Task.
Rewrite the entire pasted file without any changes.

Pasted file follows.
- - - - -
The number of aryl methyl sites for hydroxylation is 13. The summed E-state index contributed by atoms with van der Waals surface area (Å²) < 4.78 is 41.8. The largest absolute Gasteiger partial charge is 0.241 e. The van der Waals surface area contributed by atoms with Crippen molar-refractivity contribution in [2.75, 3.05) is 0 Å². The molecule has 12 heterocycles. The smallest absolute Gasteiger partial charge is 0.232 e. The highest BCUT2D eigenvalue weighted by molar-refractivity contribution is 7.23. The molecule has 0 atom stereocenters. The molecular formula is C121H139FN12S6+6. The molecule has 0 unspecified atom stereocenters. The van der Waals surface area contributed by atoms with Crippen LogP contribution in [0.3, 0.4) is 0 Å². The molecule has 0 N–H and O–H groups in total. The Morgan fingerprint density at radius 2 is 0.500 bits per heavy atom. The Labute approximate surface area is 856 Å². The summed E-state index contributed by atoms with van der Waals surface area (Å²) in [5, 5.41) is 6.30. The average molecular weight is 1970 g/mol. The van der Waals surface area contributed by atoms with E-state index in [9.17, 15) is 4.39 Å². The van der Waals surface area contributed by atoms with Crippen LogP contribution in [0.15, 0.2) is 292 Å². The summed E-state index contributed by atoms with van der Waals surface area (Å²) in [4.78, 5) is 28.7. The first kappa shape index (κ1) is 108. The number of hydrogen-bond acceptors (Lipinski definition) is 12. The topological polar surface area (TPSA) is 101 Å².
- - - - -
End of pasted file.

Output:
The number of aryl methyl sites for hydroxylation is 13. The summed E-state index contributed by atoms with van der Waals surface area (Å²) < 4.78 is 41.8. The largest absolute Gasteiger partial charge is 0.241 e. The van der Waals surface area contributed by atoms with Crippen molar-refractivity contribution in [2.75, 3.05) is 0 Å². The molecule has 12 heterocycles. The smallest absolute Gasteiger partial charge is 0.232 e. The highest BCUT2D eigenvalue weighted by molar-refractivity contribution is 7.23. The molecule has 0 atom stereocenters. The molecular formula is C121H139FN12S6+6. The molecule has 0 unspecified atom stereocenters. The van der Waals surface area contributed by atoms with Crippen LogP contribution in [0.3, 0.4) is 0 Å². The molecule has 0 N–H and O–H groups in total. The Morgan fingerprint density at radius 2 is 0.500 bits per heavy atom. The Labute approximate surface area is 856 Å². The summed E-state index contributed by atoms with van der Waals surface area (Å²) in [5, 5.41) is 6.30. The average molecular weight is 1970 g/mol. The van der Waals surface area contributed by atoms with E-state index in [9.17, 15) is 4.39 Å². The van der Waals surface area contributed by atoms with Crippen LogP contribution in [0.15, 0.2) is 292 Å². The summed E-state index contributed by atoms with van der Waals surface area (Å²) in [4.78, 5) is 28.7. The first kappa shape index (κ1) is 108. The number of hydrogen-bond acceptors (Lipinski definition) is 12. The topological polar surface area (TPSA) is 101 Å².